Why I Love Shame

March 28, 2023 § 10 Comments

Connect connect connect connect.

By Nerissa Nields

How to fall into a shame spiral:

1.  Rent your AirBnB studio for 30% off. Forgive the guest for nicking your van. Give him a 5-star review anyway. Watch as the ingrate gives you your first ever 4-star review. The kicker? His comment: Not worth the value.

2. Come across a high-school paper for a course you excelled in. Think, I’m going to show my 16-year-old so she can see how smart her old mama was. Turn to the last page to admire the A. Be appalled to see, instead, a B+. Teacher’s comment: Does not quite rise to the next level.

3. Observe the vortex forming at the center of your chest, pulling all of you into it, like one of those puppets that disappears into a hand-held cone. Like a black hole, it feels as weighty as…well, as a literary rejection. Your writing is beautiful, the agent says. It’s a really hard call for me, but I’m going to have to pass. I just don’t feel the passion I’ll need in order to represent you.

In other words—B+.

My husband doesn’t like the novels I’ve been writing for umpteen years. He wishes I would stop polishing sentences, deepening the characters, creating new plotlines, and just self-publish the damn things already. Generally, he loves my writing. Just not these novels.

“Be done with them,” he says. “Move on to other things!” Most days, I tolerate this betrayal. After all, they’re based on my life as part of a folk-rock band, which I co-founded with my sister and my first husband. Would I want to read about his former marriage?

Then, I see a dedication in someone else’s novel: I want to thank my wife who believed in my book when I could not.

So I rip the scab off, trying once again to figure out why my husband doesn’t like my books. Too much about the music business? Was he threatened by my past? Could it be he’s an asshole with a terrible personality and bad taste?

This only wrecks the day for both of us.

I Google, Spouses who hate their partners’ art but instead of discovering happily married folk who blithely disregard their spouses’ genius, what comes up are images of storied literary marriages: Frida Kahlo and Diego Rivera, Georgia O’Keeffe and Alfred Stieglitz. Even Catherine Blake, illiterate when she married poet-artist William, believed in his genius unconditionally. I conclude I am either the only great writer who has chosen a witless partner, or else…my partner must be married to a witless writer.

I begin to wonder if my anger at Tom is really just my own self-doubt. Reading over a draft, I saw how many ways I’ve failed. At the moment, it’s a definite B+.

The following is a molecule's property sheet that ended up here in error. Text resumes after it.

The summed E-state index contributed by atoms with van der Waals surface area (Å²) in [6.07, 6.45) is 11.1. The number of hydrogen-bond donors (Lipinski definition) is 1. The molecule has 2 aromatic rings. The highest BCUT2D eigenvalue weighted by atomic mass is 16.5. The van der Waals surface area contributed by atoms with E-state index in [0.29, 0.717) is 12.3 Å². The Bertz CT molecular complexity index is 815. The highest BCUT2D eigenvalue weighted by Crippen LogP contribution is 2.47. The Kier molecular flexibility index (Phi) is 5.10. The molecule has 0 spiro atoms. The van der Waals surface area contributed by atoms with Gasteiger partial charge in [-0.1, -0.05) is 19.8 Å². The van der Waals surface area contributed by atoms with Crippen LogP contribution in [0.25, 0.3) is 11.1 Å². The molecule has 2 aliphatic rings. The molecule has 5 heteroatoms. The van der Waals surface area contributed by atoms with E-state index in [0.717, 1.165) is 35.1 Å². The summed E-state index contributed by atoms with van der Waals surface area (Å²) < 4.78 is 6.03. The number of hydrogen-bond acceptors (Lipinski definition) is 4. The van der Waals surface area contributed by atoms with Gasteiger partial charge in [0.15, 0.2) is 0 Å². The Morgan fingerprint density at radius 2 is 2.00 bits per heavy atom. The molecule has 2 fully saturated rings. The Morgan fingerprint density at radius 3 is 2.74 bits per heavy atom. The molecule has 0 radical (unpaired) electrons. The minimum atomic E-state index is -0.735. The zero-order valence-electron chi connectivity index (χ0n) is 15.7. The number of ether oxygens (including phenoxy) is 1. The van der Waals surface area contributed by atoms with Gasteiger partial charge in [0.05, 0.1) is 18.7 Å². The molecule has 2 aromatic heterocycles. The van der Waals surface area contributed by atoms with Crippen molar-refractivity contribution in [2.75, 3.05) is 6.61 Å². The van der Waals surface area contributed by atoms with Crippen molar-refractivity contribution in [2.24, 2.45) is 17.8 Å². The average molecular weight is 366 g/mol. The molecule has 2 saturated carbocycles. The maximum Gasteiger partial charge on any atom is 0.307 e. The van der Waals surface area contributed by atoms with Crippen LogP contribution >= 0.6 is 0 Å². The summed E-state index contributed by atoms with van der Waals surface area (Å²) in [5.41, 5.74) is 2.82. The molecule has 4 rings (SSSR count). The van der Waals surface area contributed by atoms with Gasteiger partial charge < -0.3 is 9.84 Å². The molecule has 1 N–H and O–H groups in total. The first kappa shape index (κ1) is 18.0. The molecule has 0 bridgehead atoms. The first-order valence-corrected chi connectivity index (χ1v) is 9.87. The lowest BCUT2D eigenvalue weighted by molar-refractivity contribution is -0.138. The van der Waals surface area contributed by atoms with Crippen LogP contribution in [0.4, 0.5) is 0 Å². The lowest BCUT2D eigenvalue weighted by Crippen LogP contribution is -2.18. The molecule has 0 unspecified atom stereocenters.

What if I knew that it might never get above a B+ no matter how many years I work on it?

Would that be liberating? What if my best work really is ahead of me and I can’t write it because I’m obsessively tinkering with these books?

On the other hand, would I self-sabotage by pulling the trigger too soon? The idea of self-publishing depresses me. I think highly of self-publishing—but I would miss working on the books. This fictional world is my playhouse. If I publish these books, I can’t change them. Then what am I going to do for fun?

It used to be fun to send my work “out there,” throwing CDs of my band’s demos to the wind. We got lots of rejections but enough valuable connections to build a 30-year career. I used to post silly videos, half-edited blog posts, incessant questions to my social media followers. What’s stopping me doing the same in my literary life? And why, come to think of it, have my various profiles all gone silent?

Trusting a suggestion to visualize “my life’s purpose,” I saw a view of Earth from space. There I was, a dot on the east coast, em-dashes of gold shooting steadily in multiple directions––like a graphic Internet companies use to demonstrate that the modem is connecting to the router. Steady on, these little golden flashes of mine, all over the world. Blink, blink, blink. Connect connect connect.

What’s keeping me from this simple job of sending out my words, music, novels, essays, videos? Nothing but my old acquaintances Fear and Dishonesty.

I don’t want to tell you about my husband’s dislike of my fiction. I’m afraid you’re going to think I’m merely a B+ student, 4-star AirBnB host, and an average writer. The lie I try to get you to believe is that I’m brilliant, extraordinary, essentially the cat’s pajamas. But why? Don’t I know by now that the safest place is also the most vulnerable place?

Tom’s inability to see that my novels are the cat’s pajamas means that every single day I get to practice toughening my skin, an essential attribute for any writer. It’s no one’s job but mine to love them. Moreover, that stuff inside my black hole of shame is the primordial ooze of me, the very material stories are made of. There is a crack in everything/that’s how the light gets in, writes Leonard Cohen. Each little dash of light emanating from my spot on the planet is my own unique morse code that sings the world’s song, endlessly noble, endlessly humble: connect connect connect connect connect.


Nerissa Nields is a musician and writer living in Western MA. Her work has appeared in J Journal and Maine Review. She’s the author of the YA novel Plastic Angel (Scholastic); All Together Singing in the Kitchen: Creative Ways to Make and Listen to Music as a Family (Roost Books/Random House) and How to Be an Adult (Leveller’s Press). She is the director of Writing It Up in the Garden Workshops and Retreats and holds an MFA in Creative Writing at Vermont College of Fine Arts.

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